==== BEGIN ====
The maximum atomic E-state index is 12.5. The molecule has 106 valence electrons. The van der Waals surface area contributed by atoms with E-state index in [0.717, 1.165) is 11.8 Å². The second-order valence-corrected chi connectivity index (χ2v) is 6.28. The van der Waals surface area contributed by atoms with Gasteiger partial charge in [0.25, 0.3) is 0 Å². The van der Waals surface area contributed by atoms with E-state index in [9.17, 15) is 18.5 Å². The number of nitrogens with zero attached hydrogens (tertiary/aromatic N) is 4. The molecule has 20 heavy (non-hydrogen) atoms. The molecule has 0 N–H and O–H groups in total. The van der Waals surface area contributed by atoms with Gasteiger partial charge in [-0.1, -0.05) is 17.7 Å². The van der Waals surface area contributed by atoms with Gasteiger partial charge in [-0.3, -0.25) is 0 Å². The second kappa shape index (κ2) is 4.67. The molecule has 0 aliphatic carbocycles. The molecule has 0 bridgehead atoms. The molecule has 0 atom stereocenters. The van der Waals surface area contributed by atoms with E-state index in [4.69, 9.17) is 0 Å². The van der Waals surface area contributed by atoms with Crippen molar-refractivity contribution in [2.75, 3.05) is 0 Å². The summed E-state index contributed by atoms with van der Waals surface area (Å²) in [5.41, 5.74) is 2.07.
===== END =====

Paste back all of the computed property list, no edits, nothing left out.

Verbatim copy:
The maximum atomic E-state index is 12.5. The molecule has 106 valence electrons. The van der Waals surface area contributed by atoms with E-state index in [0.717, 1.165) is 11.8 Å². The second-order valence-corrected chi connectivity index (χ2v) is 6.28. The van der Waals surface area contributed by atoms with Gasteiger partial charge in [0.25, 0.3) is 0 Å². The van der Waals surface area contributed by atoms with E-state index in [9.17, 15) is 18.5 Å². The number of nitrogens with zero attached hydrogens (tertiary/aromatic N) is 4. The molecule has 20 heavy (non-hydrogen) atoms. The molecule has 0 N–H and O–H groups in total. The van der Waals surface area contributed by atoms with Gasteiger partial charge in [-0.1, -0.05) is 17.7 Å². The van der Waals surface area contributed by atoms with Gasteiger partial charge in [-0.3, -0.25) is 0 Å². The second kappa shape index (κ2) is 4.67. The molecule has 0 aliphatic carbocycles. The molecule has 0 bridgehead atoms. The molecule has 0 atom stereocenters. The van der Waals surface area contributed by atoms with E-state index in [4.69, 9.17) is 0 Å². The van der Waals surface area contributed by atoms with Crippen molar-refractivity contribution in [2.75, 3.05) is 0 Å². The summed E-state index contributed by atoms with van der Waals surface area (Å²) in [5.41, 5.74) is 2.07.